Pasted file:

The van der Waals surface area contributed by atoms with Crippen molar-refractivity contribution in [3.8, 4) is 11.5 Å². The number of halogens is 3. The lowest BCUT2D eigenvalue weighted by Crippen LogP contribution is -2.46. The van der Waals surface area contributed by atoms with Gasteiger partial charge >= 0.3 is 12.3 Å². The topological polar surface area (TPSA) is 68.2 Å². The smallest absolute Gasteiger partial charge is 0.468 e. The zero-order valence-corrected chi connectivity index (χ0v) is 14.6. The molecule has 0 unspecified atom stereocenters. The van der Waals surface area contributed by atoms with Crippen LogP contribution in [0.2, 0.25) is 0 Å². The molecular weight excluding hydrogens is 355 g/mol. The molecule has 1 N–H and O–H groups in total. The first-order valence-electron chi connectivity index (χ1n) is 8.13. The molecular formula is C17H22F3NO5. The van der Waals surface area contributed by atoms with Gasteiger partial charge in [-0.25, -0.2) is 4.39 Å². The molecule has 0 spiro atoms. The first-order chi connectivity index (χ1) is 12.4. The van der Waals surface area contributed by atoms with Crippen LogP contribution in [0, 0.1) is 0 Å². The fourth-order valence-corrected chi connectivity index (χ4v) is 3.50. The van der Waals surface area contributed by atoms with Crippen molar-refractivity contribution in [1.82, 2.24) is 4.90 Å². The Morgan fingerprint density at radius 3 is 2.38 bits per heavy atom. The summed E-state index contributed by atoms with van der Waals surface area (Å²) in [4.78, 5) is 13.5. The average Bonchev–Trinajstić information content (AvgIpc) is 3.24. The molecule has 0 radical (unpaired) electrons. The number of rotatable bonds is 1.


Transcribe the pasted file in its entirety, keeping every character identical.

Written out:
The van der Waals surface area contributed by atoms with Crippen molar-refractivity contribution in [3.8, 4) is 11.5 Å². The number of halogens is 3. The lowest BCUT2D eigenvalue weighted by Crippen LogP contribution is -2.46. The van der Waals surface area contributed by atoms with Gasteiger partial charge >= 0.3 is 12.3 Å². The topological polar surface area (TPSA) is 68.2 Å². The smallest absolute Gasteiger partial charge is 0.468 e. The zero-order valence-corrected chi connectivity index (χ0v) is 14.6. The molecule has 0 unspecified atom stereocenters. The van der Waals surface area contributed by atoms with Crippen LogP contribution in [0.2, 0.25) is 0 Å². The molecular weight excluding hydrogens is 355 g/mol. The molecule has 1 N–H and O–H groups in total. The first-order valence-electron chi connectivity index (χ1n) is 8.13. The molecular formula is C17H22F3NO5. The van der Waals surface area contributed by atoms with Gasteiger partial charge in [-0.25, -0.2) is 4.39 Å². The molecule has 0 spiro atoms. The first-order chi connectivity index (χ1) is 12.4. The van der Waals surface area contributed by atoms with Crippen LogP contribution in [0, 0.1) is 0 Å². The fourth-order valence-corrected chi connectivity index (χ4v) is 3.50. The van der Waals surface area contributed by atoms with Crippen molar-refractivity contribution in [1.82, 2.24) is 4.90 Å². The Morgan fingerprint density at radius 3 is 2.38 bits per heavy atom. The summed E-state index contributed by atoms with van der Waals surface area (Å²) in [4.78, 5) is 13.5. The average Bonchev–Trinajstić information content (AvgIpc) is 3.24. The molecule has 0 radical (unpaired) electrons. The number of rotatable bonds is 1.